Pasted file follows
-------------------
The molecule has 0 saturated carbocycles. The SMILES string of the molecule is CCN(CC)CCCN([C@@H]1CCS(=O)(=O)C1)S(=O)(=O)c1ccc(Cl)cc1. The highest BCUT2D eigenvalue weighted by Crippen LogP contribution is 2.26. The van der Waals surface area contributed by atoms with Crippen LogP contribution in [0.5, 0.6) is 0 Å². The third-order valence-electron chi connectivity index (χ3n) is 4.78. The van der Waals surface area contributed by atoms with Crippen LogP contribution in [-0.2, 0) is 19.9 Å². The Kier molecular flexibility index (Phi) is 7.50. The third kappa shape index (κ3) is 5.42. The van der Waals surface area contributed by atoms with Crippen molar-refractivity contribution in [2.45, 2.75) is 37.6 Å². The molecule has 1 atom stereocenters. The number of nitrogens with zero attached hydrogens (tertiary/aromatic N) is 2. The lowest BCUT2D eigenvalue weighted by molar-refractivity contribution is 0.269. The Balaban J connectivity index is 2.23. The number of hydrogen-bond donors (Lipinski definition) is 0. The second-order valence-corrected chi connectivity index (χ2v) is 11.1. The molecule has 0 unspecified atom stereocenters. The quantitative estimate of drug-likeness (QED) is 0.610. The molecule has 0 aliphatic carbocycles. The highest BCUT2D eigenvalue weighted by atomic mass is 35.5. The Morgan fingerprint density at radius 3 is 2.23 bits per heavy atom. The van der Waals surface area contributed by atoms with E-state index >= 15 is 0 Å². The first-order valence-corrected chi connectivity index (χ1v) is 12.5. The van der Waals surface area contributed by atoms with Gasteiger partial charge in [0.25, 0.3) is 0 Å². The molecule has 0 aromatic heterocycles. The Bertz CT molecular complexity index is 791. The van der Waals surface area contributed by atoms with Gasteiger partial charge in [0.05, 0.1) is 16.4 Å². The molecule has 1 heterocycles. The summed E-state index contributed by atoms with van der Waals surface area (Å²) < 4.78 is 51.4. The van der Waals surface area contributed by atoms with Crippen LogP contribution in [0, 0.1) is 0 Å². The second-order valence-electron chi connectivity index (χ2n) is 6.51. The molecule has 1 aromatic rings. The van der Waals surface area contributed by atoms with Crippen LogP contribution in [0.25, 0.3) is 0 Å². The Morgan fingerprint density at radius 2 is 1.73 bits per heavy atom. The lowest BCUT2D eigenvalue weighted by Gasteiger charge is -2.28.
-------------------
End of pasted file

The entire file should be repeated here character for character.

The molecule has 0 saturated carbocycles. The SMILES string of the molecule is CCN(CC)CCCN([C@@H]1CCS(=O)(=O)C1)S(=O)(=O)c1ccc(Cl)cc1. The highest BCUT2D eigenvalue weighted by Crippen LogP contribution is 2.26. The van der Waals surface area contributed by atoms with Crippen LogP contribution in [0.5, 0.6) is 0 Å². The third-order valence-electron chi connectivity index (χ3n) is 4.78. The van der Waals surface area contributed by atoms with Crippen LogP contribution in [-0.2, 0) is 19.9 Å². The Kier molecular flexibility index (Phi) is 7.50. The third kappa shape index (κ3) is 5.42. The van der Waals surface area contributed by atoms with Crippen molar-refractivity contribution in [2.45, 2.75) is 37.6 Å². The molecule has 1 atom stereocenters. The number of nitrogens with zero attached hydrogens (tertiary/aromatic N) is 2. The lowest BCUT2D eigenvalue weighted by molar-refractivity contribution is 0.269. The Balaban J connectivity index is 2.23. The number of hydrogen-bond donors (Lipinski definition) is 0. The second-order valence-corrected chi connectivity index (χ2v) is 11.1. The molecule has 0 unspecified atom stereocenters. The quantitative estimate of drug-likeness (QED) is 0.610. The molecule has 0 aliphatic carbocycles. The highest BCUT2D eigenvalue weighted by atomic mass is 35.5. The Morgan fingerprint density at radius 3 is 2.23 bits per heavy atom. The van der Waals surface area contributed by atoms with E-state index >= 15 is 0 Å². The first-order valence-corrected chi connectivity index (χ1v) is 12.5. The van der Waals surface area contributed by atoms with Gasteiger partial charge in [0.25, 0.3) is 0 Å². The molecule has 0 aromatic heterocycles. The Bertz CT molecular complexity index is 791. The van der Waals surface area contributed by atoms with Gasteiger partial charge in [0.05, 0.1) is 16.4 Å². The molecule has 1 heterocycles. The summed E-state index contributed by atoms with van der Waals surface area (Å²) < 4.78 is 51.4. The van der Waals surface area contributed by atoms with Crippen LogP contribution in [0, 0.1) is 0 Å². The second-order valence-electron chi connectivity index (χ2n) is 6.51. The molecule has 1 aromatic rings. The van der Waals surface area contributed by atoms with Crippen LogP contribution in [0.25, 0.3) is 0 Å². The Morgan fingerprint density at radius 2 is 1.73 bits per heavy atom. The lowest BCUT2D eigenvalue weighted by Gasteiger charge is -2.28.